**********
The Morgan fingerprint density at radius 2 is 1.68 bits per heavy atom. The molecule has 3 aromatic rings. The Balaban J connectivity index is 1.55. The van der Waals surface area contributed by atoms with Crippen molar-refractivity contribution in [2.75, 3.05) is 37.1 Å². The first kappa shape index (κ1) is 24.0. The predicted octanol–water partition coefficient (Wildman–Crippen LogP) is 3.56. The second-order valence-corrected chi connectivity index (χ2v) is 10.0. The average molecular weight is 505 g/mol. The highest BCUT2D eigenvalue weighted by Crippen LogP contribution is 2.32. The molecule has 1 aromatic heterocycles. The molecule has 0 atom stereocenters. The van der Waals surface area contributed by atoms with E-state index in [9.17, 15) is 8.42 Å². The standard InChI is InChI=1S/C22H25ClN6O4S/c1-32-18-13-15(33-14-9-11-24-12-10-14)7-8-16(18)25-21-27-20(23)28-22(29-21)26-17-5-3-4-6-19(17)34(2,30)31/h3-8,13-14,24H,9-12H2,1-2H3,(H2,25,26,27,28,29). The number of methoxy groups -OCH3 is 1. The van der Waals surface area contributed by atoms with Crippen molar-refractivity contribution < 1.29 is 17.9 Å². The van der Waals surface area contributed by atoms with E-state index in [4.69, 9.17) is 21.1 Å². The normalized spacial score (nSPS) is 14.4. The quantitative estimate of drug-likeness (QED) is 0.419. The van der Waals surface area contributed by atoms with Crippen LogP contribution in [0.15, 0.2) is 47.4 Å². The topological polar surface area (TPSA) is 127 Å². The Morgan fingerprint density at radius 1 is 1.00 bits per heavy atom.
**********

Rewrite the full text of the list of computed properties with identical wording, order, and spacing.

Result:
The Morgan fingerprint density at radius 2 is 1.68 bits per heavy atom. The molecule has 3 aromatic rings. The Balaban J connectivity index is 1.55. The van der Waals surface area contributed by atoms with Crippen molar-refractivity contribution in [2.75, 3.05) is 37.1 Å². The first kappa shape index (κ1) is 24.0. The predicted octanol–water partition coefficient (Wildman–Crippen LogP) is 3.56. The second-order valence-corrected chi connectivity index (χ2v) is 10.0. The average molecular weight is 505 g/mol. The highest BCUT2D eigenvalue weighted by Crippen LogP contribution is 2.32. The molecule has 1 aromatic heterocycles. The molecule has 0 atom stereocenters. The van der Waals surface area contributed by atoms with E-state index in [9.17, 15) is 8.42 Å². The standard InChI is InChI=1S/C22H25ClN6O4S/c1-32-18-13-15(33-14-9-11-24-12-10-14)7-8-16(18)25-21-27-20(23)28-22(29-21)26-17-5-3-4-6-19(17)34(2,30)31/h3-8,13-14,24H,9-12H2,1-2H3,(H2,25,26,27,28,29). The number of methoxy groups -OCH3 is 1. The van der Waals surface area contributed by atoms with Crippen molar-refractivity contribution < 1.29 is 17.9 Å². The van der Waals surface area contributed by atoms with E-state index in [4.69, 9.17) is 21.1 Å². The normalized spacial score (nSPS) is 14.4. The quantitative estimate of drug-likeness (QED) is 0.419. The van der Waals surface area contributed by atoms with Crippen LogP contribution in [0.15, 0.2) is 47.4 Å². The topological polar surface area (TPSA) is 127 Å². The Morgan fingerprint density at radius 1 is 1.00 bits per heavy atom.